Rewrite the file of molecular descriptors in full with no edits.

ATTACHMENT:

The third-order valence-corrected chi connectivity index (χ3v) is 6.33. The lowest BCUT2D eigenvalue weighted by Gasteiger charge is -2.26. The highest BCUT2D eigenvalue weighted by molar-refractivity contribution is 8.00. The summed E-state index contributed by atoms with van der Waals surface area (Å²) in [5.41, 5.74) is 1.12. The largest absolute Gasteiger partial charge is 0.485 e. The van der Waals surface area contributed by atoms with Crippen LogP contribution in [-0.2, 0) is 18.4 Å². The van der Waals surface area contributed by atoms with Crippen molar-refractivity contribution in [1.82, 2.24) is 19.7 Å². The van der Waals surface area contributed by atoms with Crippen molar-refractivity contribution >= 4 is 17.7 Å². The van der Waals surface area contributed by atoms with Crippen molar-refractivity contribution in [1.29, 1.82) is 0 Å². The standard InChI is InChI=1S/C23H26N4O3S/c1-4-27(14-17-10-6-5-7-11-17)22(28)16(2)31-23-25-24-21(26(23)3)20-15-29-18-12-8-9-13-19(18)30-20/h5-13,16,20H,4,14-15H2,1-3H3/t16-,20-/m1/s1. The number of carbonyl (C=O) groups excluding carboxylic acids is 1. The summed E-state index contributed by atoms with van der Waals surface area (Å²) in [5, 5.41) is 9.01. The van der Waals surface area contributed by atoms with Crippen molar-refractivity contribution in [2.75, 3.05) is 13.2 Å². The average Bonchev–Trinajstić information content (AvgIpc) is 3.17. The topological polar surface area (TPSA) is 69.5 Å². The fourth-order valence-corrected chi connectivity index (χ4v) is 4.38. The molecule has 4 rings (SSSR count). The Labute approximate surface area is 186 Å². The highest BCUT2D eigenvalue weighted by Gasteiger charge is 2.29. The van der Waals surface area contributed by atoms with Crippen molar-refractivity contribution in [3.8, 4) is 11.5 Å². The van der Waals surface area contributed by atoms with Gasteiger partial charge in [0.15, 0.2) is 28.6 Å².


The third-order valence-corrected chi connectivity index (χ3v) is 6.33. The lowest BCUT2D eigenvalue weighted by Gasteiger charge is -2.26. The highest BCUT2D eigenvalue weighted by molar-refractivity contribution is 8.00. The summed E-state index contributed by atoms with van der Waals surface area (Å²) in [5.41, 5.74) is 1.12. The largest absolute Gasteiger partial charge is 0.485 e. The van der Waals surface area contributed by atoms with Crippen LogP contribution in [-0.2, 0) is 18.4 Å². The van der Waals surface area contributed by atoms with Crippen molar-refractivity contribution in [1.82, 2.24) is 19.7 Å². The van der Waals surface area contributed by atoms with Crippen molar-refractivity contribution >= 4 is 17.7 Å². The van der Waals surface area contributed by atoms with Crippen molar-refractivity contribution in [1.29, 1.82) is 0 Å². The standard InChI is InChI=1S/C23H26N4O3S/c1-4-27(14-17-10-6-5-7-11-17)22(28)16(2)31-23-25-24-21(26(23)3)20-15-29-18-12-8-9-13-19(18)30-20/h5-13,16,20H,4,14-15H2,1-3H3/t16-,20-/m1/s1. The number of carbonyl (C=O) groups excluding carboxylic acids is 1. The summed E-state index contributed by atoms with van der Waals surface area (Å²) in [5, 5.41) is 9.01. The van der Waals surface area contributed by atoms with Crippen molar-refractivity contribution in [2.75, 3.05) is 13.2 Å². The average Bonchev–Trinajstić information content (AvgIpc) is 3.17. The topological polar surface area (TPSA) is 69.5 Å². The fourth-order valence-corrected chi connectivity index (χ4v) is 4.38. The molecule has 4 rings (SSSR count). The Labute approximate surface area is 186 Å². The highest BCUT2D eigenvalue weighted by Gasteiger charge is 2.29. The van der Waals surface area contributed by atoms with Crippen molar-refractivity contribution in [3.8, 4) is 11.5 Å². The van der Waals surface area contributed by atoms with Gasteiger partial charge in [0.15, 0.2) is 28.6 Å².